Royal Philips Electronics has been clawing its way to the top of the LED market and last week the company again was able to distinguish itself from competitors when it announced it had developed an LED in a tube lighting (TL) form factor— a TLED—that can produce 200 lumens per watt, a level that Philips claims is a record and roughly twice the efficiency of standard fluorescent tubes.
These TLEDs are still in the prototyping stage and there currently isn’t any discussion of how much these TLEDs might retail for. So, for now, I will have to skip over the cost effectiveness/payback period issues and focus on relative energy-efficiency analysis.
In brief, current fluorescent tubes are still among the most energy-efficient forms of lighting, achieving 100lm/W, or more, and are fairly inexpensive (of course, the downside of fluorescent tubes is the mercury content and related disposal issues). Fluorescent replacements for traditional incandescent bulbs are a ways down the efficiency scale, achieving about 50-60lm/W. In between the two types of fluorescents are the current generation of LED bulbs, which achieve about 75lm/W. At the lowest end of the scale are the traditional incandescents that produce about 15lm/W. Philips says another way to think about the company’s innovation is that a 7.5W version of Philip’s TLED will produce the same amount of light as a 100W incandescent.
Philips, with some justification, argues that the TLEDs could cut lighting energy use in half. A news release says
In the US alone, for example, fluorescent lights consume around 200 terawatts-hours of electricity annually. If these lights were all replaced with 200lm/W TLEDs, the US would use around 100 terawatts-hours less energy (equivalent to 50 medium sized power plants) saving more than $12 billion and preventing around 60 million metric tons of CO2 from being released into the atmosphere.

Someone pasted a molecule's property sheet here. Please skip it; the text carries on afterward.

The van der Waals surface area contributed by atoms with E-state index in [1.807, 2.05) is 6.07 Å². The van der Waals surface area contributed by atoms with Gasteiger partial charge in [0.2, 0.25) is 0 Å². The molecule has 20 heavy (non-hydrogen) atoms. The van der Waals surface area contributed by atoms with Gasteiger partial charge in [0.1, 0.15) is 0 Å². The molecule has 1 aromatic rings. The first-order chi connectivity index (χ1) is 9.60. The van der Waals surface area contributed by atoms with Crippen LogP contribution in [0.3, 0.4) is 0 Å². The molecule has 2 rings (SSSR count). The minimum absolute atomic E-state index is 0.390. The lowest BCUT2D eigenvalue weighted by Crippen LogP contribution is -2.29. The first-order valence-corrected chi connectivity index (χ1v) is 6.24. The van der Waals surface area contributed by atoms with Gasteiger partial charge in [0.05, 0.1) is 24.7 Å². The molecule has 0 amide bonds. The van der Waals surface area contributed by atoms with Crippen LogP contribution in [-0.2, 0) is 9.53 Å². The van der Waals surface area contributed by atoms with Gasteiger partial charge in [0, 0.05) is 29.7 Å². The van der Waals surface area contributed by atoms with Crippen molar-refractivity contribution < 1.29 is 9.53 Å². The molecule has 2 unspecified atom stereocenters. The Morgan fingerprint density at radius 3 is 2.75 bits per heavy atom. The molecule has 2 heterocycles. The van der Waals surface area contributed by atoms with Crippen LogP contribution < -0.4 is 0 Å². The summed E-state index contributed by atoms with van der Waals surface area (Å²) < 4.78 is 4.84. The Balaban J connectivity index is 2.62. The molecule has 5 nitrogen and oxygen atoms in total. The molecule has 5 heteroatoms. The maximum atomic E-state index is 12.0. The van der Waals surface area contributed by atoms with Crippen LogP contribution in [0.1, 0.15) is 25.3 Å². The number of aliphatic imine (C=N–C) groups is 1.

The other side of that coin is that, depending on retail costs, energy costs and prevailing government policies, some consumers will nullify some of the potential energy savings by increasing their overall level of lighting.
Nevertheless, Philip’s work should be hailed as a breakthrough. According to a company technical document, the TLED achieves its “high-quality white light” by leveraging the high efficiency of indium-gallium-nitride blue LEDs and carefully combining their output with a red LED. Some of the InGaN blue LED output is converted into green via a phosphor absorption/re-emittance system. The mix of blue, green, and red delivers the desired color temperature and color rendering index. Other LEDs (e.g., yellow LEDs) actually are able to achieve even better energy efficiencies, over 300lm/W, but so far no one has found a way to make them useful in achieving the targeted light mix.
Philips also achieved notoriety in late 2012 when the company introduced its Hue-brand LED lights that can be controlled with Wi-Fi enabled smartphones and tablets.